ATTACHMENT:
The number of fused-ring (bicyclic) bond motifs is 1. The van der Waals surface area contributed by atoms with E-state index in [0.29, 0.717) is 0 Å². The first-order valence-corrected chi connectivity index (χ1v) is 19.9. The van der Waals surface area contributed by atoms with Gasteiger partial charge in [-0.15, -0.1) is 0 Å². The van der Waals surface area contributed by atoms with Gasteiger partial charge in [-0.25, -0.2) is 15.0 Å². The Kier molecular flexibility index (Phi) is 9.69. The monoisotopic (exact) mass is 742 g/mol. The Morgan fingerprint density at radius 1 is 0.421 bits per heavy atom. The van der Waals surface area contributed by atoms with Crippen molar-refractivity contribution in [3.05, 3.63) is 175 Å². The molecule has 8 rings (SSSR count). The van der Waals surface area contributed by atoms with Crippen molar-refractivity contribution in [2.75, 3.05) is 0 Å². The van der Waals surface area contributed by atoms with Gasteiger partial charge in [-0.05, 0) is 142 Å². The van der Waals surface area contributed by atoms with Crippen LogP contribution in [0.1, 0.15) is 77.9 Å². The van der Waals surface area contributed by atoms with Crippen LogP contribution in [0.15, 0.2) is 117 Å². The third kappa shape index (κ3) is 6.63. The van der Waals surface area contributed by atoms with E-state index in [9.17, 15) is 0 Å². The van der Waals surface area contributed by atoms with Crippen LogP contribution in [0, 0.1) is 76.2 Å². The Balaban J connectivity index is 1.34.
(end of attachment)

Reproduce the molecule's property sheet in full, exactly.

The number of fused-ring (bicyclic) bond motifs is 1. The van der Waals surface area contributed by atoms with E-state index in [0.29, 0.717) is 0 Å². The first-order valence-corrected chi connectivity index (χ1v) is 19.9. The van der Waals surface area contributed by atoms with Gasteiger partial charge in [-0.15, -0.1) is 0 Å². The van der Waals surface area contributed by atoms with Gasteiger partial charge in [-0.25, -0.2) is 15.0 Å². The Kier molecular flexibility index (Phi) is 9.69. The monoisotopic (exact) mass is 742 g/mol. The Morgan fingerprint density at radius 1 is 0.421 bits per heavy atom. The van der Waals surface area contributed by atoms with Crippen molar-refractivity contribution in [3.05, 3.63) is 175 Å². The molecule has 8 rings (SSSR count). The van der Waals surface area contributed by atoms with Crippen molar-refractivity contribution in [2.75, 3.05) is 0 Å². The van der Waals surface area contributed by atoms with Gasteiger partial charge in [-0.05, 0) is 142 Å². The van der Waals surface area contributed by atoms with Crippen LogP contribution in [0.1, 0.15) is 77.9 Å². The van der Waals surface area contributed by atoms with Crippen LogP contribution in [0.15, 0.2) is 117 Å². The third kappa shape index (κ3) is 6.63. The van der Waals surface area contributed by atoms with E-state index in [9.17, 15) is 0 Å². The van der Waals surface area contributed by atoms with Crippen LogP contribution in [0, 0.1) is 76.2 Å². The Balaban J connectivity index is 1.34.